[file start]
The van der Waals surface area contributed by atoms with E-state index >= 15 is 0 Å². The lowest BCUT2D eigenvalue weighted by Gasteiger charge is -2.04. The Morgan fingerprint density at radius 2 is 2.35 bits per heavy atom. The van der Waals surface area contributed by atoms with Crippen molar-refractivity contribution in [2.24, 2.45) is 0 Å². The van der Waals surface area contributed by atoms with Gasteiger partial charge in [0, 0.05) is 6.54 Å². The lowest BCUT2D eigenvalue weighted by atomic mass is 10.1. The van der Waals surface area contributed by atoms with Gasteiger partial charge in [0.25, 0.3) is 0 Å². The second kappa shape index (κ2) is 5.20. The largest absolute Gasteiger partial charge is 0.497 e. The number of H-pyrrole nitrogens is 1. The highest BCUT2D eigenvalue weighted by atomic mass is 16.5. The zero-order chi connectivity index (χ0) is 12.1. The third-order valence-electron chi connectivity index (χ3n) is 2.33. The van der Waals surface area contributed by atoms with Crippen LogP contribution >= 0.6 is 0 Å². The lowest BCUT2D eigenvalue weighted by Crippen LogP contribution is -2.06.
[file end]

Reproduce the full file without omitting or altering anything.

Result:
The van der Waals surface area contributed by atoms with E-state index >= 15 is 0 Å². The lowest BCUT2D eigenvalue weighted by Gasteiger charge is -2.04. The Morgan fingerprint density at radius 2 is 2.35 bits per heavy atom. The van der Waals surface area contributed by atoms with Crippen molar-refractivity contribution in [2.24, 2.45) is 0 Å². The van der Waals surface area contributed by atoms with Gasteiger partial charge in [0, 0.05) is 6.54 Å². The lowest BCUT2D eigenvalue weighted by atomic mass is 10.1. The van der Waals surface area contributed by atoms with Gasteiger partial charge in [0.25, 0.3) is 0 Å². The second kappa shape index (κ2) is 5.20. The largest absolute Gasteiger partial charge is 0.497 e. The number of H-pyrrole nitrogens is 1. The highest BCUT2D eigenvalue weighted by atomic mass is 16.5. The zero-order chi connectivity index (χ0) is 12.1. The third-order valence-electron chi connectivity index (χ3n) is 2.33. The van der Waals surface area contributed by atoms with Crippen LogP contribution >= 0.6 is 0 Å². The lowest BCUT2D eigenvalue weighted by Crippen LogP contribution is -2.06.